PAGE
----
My First Climbing Competition

Winter is training season for climbers in the northeast. For me, training season involves time spent climbing inside, trying hard on plastic and doing a lot of climbing practice. Pushing myself to the absolute limit mentally and physically usually does not happen until the first outdoor trip of the spring.

As any climber knows, training indoors for months on end can leave one with the desire for a change of pace. Craving a challenge and a bit of pressure, I signed up for the competition at my local gym. I enlisted my boyfriend Michael as belayer and coach and set out to do what I had not done before.

Me and my rockstar coach and belayer post-competition.

Competition Format

The competition format was not announced until minutes before the competition actually started. The overall vibe was very casual. This was ideal considering I had never competed before.

Competitors had three hours to climb and the objective was to send as many routes/boulders as you could in order to maximize your score. You could elect to compete in either the bouldering or ropes category. If you were so daring you could also compete in both categories, although there was no competitive distinction for competing in both disciplines.

For bouldering, the objective was to complete five boulders worth as many points as possible. The more difficult the routes, the more points you earned.

For the ropes portion, the objective was the same; however, only your top three routes counted for scoring.

Additionally, the format of the rope competition was a strange combination of sport and top rope. For each category (novice, intermediate, advanced) the highest scoring and most difficult route was a lead only route. Therefore, unless it was the category “lead route” there was really no point in sport climbing.

The number of attempts per route or boulder were tracked for use in the case of a tie. If two people had the same score, but one acquired the points in less attempts, they would be deemed the winner.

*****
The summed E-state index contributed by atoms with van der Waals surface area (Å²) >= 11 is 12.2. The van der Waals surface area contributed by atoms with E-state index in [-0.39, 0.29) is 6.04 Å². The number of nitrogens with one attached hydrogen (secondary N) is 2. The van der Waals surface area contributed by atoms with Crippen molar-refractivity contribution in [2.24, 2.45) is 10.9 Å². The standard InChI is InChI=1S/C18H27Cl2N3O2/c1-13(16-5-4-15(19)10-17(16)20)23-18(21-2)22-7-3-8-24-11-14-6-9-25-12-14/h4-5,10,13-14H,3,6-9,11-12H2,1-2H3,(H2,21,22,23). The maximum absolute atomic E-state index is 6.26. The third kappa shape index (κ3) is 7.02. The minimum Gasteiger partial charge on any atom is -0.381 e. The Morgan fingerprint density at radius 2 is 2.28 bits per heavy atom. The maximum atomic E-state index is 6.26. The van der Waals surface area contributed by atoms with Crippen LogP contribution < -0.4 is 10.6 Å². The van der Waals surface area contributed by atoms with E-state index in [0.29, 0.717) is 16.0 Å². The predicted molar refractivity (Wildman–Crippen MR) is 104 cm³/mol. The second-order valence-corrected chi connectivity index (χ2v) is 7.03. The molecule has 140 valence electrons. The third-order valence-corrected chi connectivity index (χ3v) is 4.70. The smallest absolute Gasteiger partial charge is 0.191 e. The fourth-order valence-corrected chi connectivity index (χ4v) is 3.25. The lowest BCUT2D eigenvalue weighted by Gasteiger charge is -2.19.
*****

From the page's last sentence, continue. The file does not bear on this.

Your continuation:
Non-Strategic Overachieving

Driven to really test my capacity to climb as hard as possible for three hours, I decided that I wanted to try to place top three in both bouldering and ropes. With this election, I risked spreading myself too thin to place in either category. Despite this, non-strategic overachieving is the way I chose to go.

How I Spent my Time

Before the comp I did a pretty easy warmup that did not involve any climbing–I figured I had three hours of climbing ahead of me and that the climbing specific warmup would happen during the comp.

I did 5 minutes of rowing, 10 minutes of a dynamic warmup, and I warmed up some small, potentially tweaky holds on the hangboard just before the start time.

The Boulders

During the competition I spent the first 45 minutes racking up flashable V4s and V5s on the vertical wall. After this, I headed to another section overhanging boulders and spent a few attempts on some higher-scoring V5s–with little success. The most frustrating point of the competition was almost sending this boulder, and falling while I reach my second hand to the finish hold. This was on attempt number 8.

Lauren Abernathy Gravity Vault Bouldering
Me getting started on problem #37. My almost, top-scoring route.

I wore myself out and racked up somewhat dismal resume of “top 5” boulders for the intermediate category. I decided it was time to pack it in and head to the ropes.

The Ropes

After bouldering at my limit for an hour, the routes felt nice and sustained; however fatigue set in more quickly than I had hoped.

The nerves were evident on the ropes. After 2-3 almost ascents on each of the highest scoring intermediate routes, I actually failed to qualify as a competitor in the ropes competition.